So, in a state like Maryland ranked as wealthiest in the nation, there are no shortages of revenue…..the revenue stream is simply distorted and these private non-profits like Parks and People and all the greening groups add to that distortion.  The development becomes directed by non-profit heads chosen by a very small group of people represented in the same development circles we rail about with the BDC.  So, a community is not directing the greening of its neighborhood, these same BDC-type agencies are.  Making the distinction that this gentleman has worked in Miami with these partnerships is not a plus, but a minus for democratic development.  We need leaders that make the goal collecting revenue for city coffers the priority so that all communities can simply access these coffers for normal community development.  No private non-profits that channel corporate/wealth donations around general funds needed, as that is not democratic and it is not transparent.  Mr. Burkeen is probably a very capable gentleman, but I daresay his work history does not meet these needs and desires of most Baltimore citizens who have had enough with high-powered community development.

    • jan angevine

       Well said! Thank you. The destruction of the public sector by privileged elites under the guise of “private-public” enterprises has made me crazy. So glad to hear someone articulate its inherently, undemocratic problems.

    • liamhoey

       A nice sentiment, but naive beyond belief.  This city has shown itself as being incredibly incompetent managing parks and recreation.  How much more proof do you require?  I’ve seen it up close and personal.  The only hope for improving the overall state of public and community space lies with private entities working with the city to make things happen.  When was the last time a city agency did anything innovative?  People of goodwill who want to help and have the resources to do so are generally not going to give those resources over to this city, because they know that it is incapable of using them either efficiently or imaginatively. 

      I am not an anti-government, tea-party type.  I’m a practical person who generally votes Democrat, but who can attest that the city is ill-equipped to deal with an issue like this.  They need to turn to high quality, experienced and knowledgeable organizations from the private, non-profit sector to get anything done.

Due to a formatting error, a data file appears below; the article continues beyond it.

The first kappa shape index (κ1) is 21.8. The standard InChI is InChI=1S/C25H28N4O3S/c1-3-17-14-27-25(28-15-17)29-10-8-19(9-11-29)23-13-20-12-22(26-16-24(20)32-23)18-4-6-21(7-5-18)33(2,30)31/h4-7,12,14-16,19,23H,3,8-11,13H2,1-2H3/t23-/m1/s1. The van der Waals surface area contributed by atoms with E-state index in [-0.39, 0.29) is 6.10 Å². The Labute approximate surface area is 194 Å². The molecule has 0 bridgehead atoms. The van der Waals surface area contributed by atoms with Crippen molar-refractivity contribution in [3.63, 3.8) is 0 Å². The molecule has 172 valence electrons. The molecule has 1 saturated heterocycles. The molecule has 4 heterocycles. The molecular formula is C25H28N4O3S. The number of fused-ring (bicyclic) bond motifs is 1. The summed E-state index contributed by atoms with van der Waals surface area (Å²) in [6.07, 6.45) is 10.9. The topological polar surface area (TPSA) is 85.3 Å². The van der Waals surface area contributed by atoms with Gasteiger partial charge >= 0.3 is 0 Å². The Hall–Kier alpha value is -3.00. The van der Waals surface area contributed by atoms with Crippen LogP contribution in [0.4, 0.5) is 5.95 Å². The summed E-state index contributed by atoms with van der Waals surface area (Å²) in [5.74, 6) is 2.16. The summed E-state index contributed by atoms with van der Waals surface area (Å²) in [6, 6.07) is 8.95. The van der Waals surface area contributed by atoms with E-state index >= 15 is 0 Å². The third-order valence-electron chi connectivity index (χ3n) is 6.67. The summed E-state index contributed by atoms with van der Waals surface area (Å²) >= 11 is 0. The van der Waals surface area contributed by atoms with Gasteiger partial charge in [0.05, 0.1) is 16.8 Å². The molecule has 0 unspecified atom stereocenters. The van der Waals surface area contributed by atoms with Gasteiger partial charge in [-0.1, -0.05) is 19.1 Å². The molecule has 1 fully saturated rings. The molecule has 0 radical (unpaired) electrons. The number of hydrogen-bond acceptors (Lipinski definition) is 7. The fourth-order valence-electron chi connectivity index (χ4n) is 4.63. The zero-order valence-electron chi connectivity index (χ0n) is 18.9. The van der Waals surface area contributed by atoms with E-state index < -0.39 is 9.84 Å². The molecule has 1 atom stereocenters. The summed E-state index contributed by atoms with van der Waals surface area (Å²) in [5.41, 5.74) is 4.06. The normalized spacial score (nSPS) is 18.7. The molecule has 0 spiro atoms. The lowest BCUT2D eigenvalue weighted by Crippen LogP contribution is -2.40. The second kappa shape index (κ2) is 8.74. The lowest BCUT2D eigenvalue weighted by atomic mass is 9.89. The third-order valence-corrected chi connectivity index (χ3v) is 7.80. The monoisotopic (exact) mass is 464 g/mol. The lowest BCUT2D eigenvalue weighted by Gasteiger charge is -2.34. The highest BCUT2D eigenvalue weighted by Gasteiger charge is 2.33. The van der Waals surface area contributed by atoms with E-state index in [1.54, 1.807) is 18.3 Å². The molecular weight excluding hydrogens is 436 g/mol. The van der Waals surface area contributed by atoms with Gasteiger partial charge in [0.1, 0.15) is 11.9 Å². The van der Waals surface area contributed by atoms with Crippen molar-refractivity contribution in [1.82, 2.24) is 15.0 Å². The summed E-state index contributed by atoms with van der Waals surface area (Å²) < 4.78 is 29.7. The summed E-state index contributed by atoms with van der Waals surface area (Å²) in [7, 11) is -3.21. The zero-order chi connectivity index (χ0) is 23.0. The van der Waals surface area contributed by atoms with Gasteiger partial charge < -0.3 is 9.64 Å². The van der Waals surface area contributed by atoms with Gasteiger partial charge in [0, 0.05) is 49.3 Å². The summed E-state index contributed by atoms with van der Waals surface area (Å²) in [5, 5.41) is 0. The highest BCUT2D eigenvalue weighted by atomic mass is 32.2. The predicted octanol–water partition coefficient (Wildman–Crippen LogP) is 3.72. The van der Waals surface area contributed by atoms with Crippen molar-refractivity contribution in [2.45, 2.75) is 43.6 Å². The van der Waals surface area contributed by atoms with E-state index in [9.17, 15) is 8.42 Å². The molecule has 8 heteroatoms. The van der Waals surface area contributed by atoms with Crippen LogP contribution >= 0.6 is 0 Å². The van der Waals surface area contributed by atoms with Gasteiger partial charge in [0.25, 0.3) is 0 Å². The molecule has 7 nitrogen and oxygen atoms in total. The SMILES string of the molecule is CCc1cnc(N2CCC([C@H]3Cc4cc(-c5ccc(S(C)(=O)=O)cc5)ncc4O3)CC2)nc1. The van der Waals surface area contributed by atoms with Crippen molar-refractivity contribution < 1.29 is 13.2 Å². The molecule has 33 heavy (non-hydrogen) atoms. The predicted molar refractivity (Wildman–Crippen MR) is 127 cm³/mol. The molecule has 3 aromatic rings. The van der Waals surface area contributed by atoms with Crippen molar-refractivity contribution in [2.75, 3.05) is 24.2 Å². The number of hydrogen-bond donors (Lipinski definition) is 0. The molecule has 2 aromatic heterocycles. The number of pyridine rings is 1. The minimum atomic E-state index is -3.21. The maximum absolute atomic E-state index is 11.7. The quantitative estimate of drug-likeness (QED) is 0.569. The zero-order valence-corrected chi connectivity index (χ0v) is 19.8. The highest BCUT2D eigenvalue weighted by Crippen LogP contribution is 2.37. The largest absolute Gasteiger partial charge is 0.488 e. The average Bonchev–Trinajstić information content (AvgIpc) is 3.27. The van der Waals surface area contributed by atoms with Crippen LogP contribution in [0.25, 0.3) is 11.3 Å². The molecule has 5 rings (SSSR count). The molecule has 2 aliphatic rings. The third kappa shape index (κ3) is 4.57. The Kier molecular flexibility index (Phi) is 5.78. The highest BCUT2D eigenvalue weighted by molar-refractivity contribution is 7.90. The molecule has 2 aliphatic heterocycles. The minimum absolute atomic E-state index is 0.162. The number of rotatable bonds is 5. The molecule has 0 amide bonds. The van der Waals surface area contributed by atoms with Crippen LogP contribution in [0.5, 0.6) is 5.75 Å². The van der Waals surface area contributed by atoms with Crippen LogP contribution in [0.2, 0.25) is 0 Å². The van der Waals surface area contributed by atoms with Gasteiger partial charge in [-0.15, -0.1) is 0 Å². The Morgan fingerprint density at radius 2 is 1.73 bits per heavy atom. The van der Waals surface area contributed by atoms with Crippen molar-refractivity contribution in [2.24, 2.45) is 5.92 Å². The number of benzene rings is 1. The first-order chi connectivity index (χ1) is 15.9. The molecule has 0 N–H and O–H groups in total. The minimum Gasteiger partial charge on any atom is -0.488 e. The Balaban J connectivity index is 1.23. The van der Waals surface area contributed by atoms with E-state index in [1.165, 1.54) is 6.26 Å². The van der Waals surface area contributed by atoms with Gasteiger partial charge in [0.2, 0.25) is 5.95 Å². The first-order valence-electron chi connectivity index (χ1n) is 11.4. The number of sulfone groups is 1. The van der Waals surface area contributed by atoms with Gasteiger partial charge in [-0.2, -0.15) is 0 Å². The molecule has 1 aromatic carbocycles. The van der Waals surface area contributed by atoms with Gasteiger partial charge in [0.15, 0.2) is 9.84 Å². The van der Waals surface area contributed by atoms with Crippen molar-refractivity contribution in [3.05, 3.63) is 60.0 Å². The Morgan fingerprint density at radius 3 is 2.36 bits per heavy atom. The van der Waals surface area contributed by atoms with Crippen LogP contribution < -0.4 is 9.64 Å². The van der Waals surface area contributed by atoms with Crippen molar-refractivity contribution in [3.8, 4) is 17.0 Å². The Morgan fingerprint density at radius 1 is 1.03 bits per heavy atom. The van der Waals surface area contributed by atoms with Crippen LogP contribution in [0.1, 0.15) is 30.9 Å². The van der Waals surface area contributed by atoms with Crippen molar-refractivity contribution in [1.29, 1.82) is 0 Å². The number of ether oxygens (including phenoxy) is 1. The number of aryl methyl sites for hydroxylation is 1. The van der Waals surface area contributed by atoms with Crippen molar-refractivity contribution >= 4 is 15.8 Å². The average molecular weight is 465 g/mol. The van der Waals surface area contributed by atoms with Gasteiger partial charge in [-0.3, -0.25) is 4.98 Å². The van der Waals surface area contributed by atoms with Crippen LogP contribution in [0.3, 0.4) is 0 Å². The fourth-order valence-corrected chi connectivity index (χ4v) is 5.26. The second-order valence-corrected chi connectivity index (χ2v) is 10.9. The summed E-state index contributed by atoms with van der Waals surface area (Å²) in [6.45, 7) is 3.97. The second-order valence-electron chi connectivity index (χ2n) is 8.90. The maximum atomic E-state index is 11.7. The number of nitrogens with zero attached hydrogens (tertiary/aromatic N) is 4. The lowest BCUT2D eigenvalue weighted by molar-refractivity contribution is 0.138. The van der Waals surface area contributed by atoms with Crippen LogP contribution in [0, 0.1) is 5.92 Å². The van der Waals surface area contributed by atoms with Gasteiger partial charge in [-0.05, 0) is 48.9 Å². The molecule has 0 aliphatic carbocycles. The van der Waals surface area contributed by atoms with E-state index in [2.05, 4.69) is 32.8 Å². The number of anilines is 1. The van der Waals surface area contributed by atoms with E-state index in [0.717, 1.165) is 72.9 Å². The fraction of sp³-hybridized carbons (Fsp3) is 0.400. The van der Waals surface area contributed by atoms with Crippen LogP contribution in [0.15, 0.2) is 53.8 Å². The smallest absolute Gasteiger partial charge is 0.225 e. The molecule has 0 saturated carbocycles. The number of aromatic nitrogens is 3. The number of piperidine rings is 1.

• trueheart4life

    Just can’t seem to pick someone from BMore … Lots of capable candidates, so I’m wondering if its her special group of folk who serve on these whack interview panels that are the real perpetrators here,  Gotta B 1 2 luv US …

  • Jed Weeks

    You’re all right. We should just get rid of Parks & People and similar organizations and let all their good work go to waste because they are imperfect solutions to a near insurmountable problem. Let’s just wait for the merry days to come back when everyone is an engaged citizen that votes for public infrastructure!

  • Anthony Green

    Deanna Green died of electrocution by simply touching a
    fence, in Druid Hill field #8 the city has always stood behind the immunity
    clause and rightful so, we can handle that if it is the law, but once you caught
    in a lie about what happen, take the high road, and do what is right. Has long as
    the municipality government can hide behind the immunity law they will never
    have checks and balances to govern themself.  Does the right thing Mr. Ernest W. Burkeen Jr
    just make the Parks safe so no other family has to go through what we did. It
    is going to take watchdogs to make this city safe they need help from us not
    just comments after we read the article. That is why I must remember what
    Lincoln said    


    “We here highly resolve that these dead shall not have died
    in vain, that this nation, under God, shall have a new birth of freedom; and
    that government of the people, by the people, for the people, shall not perish
    from the earth.”

    I knew what my daughter’s talent was you didn’t only by what
    you have read if you did. If we don’t get what killed my Deanna in Druid Hill
    Park straight contact voltage is going to run rapid in this city. Contact
    voltage has killed more than 15 people in the state of Florida where Mr. Ernest
    W. Burkeen Jr is from. I am willing to give anyone a chance, but the eyes of
    Bubba are upon you. Good Luck sir.